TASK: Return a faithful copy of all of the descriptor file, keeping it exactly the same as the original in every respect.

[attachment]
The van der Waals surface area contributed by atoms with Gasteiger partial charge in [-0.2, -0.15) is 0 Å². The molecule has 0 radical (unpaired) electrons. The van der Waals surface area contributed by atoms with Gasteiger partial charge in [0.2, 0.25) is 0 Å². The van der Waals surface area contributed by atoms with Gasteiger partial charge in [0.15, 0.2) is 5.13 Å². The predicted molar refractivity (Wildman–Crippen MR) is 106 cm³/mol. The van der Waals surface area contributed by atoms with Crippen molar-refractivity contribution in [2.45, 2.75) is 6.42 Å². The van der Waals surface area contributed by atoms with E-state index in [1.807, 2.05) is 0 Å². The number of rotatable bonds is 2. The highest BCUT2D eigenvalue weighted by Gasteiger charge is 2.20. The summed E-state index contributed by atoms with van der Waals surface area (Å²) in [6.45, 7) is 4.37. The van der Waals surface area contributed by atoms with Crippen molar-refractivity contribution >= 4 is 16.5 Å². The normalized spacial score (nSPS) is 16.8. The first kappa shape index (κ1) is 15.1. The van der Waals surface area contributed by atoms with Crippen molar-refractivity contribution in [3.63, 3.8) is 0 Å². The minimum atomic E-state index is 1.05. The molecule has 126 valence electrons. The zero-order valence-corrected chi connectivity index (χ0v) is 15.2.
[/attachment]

The van der Waals surface area contributed by atoms with Gasteiger partial charge in [-0.2, -0.15) is 0 Å². The molecule has 0 radical (unpaired) electrons. The van der Waals surface area contributed by atoms with Gasteiger partial charge in [0.2, 0.25) is 0 Å². The van der Waals surface area contributed by atoms with Gasteiger partial charge in [0.15, 0.2) is 5.13 Å². The predicted molar refractivity (Wildman–Crippen MR) is 106 cm³/mol. The van der Waals surface area contributed by atoms with Crippen molar-refractivity contribution in [2.45, 2.75) is 6.42 Å². The van der Waals surface area contributed by atoms with E-state index in [1.807, 2.05) is 0 Å². The number of rotatable bonds is 2. The highest BCUT2D eigenvalue weighted by Gasteiger charge is 2.20. The summed E-state index contributed by atoms with van der Waals surface area (Å²) in [6.45, 7) is 4.37. The van der Waals surface area contributed by atoms with Crippen molar-refractivity contribution >= 4 is 16.5 Å². The normalized spacial score (nSPS) is 16.8. The first kappa shape index (κ1) is 15.1. The van der Waals surface area contributed by atoms with Crippen molar-refractivity contribution in [3.63, 3.8) is 0 Å². The minimum atomic E-state index is 1.05. The molecule has 126 valence electrons. The zero-order valence-corrected chi connectivity index (χ0v) is 15.2.